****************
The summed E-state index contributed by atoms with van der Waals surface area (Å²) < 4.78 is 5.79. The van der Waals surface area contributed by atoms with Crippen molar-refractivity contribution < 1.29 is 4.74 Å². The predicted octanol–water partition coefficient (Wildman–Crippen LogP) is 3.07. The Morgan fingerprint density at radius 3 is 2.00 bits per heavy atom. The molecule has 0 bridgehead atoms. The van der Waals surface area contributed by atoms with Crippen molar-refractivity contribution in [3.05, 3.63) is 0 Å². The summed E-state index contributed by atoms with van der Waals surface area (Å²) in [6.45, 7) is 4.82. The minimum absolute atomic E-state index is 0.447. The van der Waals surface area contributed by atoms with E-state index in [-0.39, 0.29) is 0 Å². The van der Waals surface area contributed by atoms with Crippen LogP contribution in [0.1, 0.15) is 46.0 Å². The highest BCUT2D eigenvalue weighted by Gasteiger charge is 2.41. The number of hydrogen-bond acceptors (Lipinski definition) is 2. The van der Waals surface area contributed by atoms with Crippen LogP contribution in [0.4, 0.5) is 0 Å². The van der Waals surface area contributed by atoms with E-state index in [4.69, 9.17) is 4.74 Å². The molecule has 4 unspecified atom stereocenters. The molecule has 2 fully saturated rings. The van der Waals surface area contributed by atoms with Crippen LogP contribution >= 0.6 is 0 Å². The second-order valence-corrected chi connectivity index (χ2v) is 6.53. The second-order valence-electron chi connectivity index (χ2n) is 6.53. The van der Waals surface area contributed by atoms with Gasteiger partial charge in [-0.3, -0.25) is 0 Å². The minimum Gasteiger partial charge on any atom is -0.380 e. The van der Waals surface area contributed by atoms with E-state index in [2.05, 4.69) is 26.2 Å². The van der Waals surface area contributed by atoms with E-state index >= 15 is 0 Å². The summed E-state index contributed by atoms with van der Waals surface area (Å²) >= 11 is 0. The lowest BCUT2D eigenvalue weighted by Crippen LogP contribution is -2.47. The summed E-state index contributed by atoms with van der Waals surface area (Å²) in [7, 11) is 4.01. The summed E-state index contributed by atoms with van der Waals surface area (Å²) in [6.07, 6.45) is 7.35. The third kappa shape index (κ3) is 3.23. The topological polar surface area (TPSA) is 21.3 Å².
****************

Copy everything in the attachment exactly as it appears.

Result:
The summed E-state index contributed by atoms with van der Waals surface area (Å²) < 4.78 is 5.79. The van der Waals surface area contributed by atoms with Crippen molar-refractivity contribution < 1.29 is 4.74 Å². The predicted octanol–water partition coefficient (Wildman–Crippen LogP) is 3.07. The Morgan fingerprint density at radius 3 is 2.00 bits per heavy atom. The molecule has 0 bridgehead atoms. The van der Waals surface area contributed by atoms with Crippen molar-refractivity contribution in [3.05, 3.63) is 0 Å². The summed E-state index contributed by atoms with van der Waals surface area (Å²) in [6.45, 7) is 4.82. The minimum absolute atomic E-state index is 0.447. The van der Waals surface area contributed by atoms with E-state index in [-0.39, 0.29) is 0 Å². The van der Waals surface area contributed by atoms with Crippen LogP contribution in [0.1, 0.15) is 46.0 Å². The highest BCUT2D eigenvalue weighted by Gasteiger charge is 2.41. The number of hydrogen-bond acceptors (Lipinski definition) is 2. The van der Waals surface area contributed by atoms with Crippen LogP contribution in [0.4, 0.5) is 0 Å². The van der Waals surface area contributed by atoms with E-state index in [4.69, 9.17) is 4.74 Å². The molecule has 4 unspecified atom stereocenters. The molecule has 2 fully saturated rings. The van der Waals surface area contributed by atoms with Crippen LogP contribution >= 0.6 is 0 Å². The second-order valence-corrected chi connectivity index (χ2v) is 6.53. The second-order valence-electron chi connectivity index (χ2n) is 6.53. The van der Waals surface area contributed by atoms with Gasteiger partial charge in [-0.3, -0.25) is 0 Å². The minimum Gasteiger partial charge on any atom is -0.380 e. The van der Waals surface area contributed by atoms with E-state index in [2.05, 4.69) is 26.2 Å². The van der Waals surface area contributed by atoms with E-state index >= 15 is 0 Å². The summed E-state index contributed by atoms with van der Waals surface area (Å²) >= 11 is 0. The lowest BCUT2D eigenvalue weighted by Crippen LogP contribution is -2.47. The summed E-state index contributed by atoms with van der Waals surface area (Å²) in [7, 11) is 4.01. The summed E-state index contributed by atoms with van der Waals surface area (Å²) in [6.07, 6.45) is 7.35. The third kappa shape index (κ3) is 3.23. The topological polar surface area (TPSA) is 21.3 Å².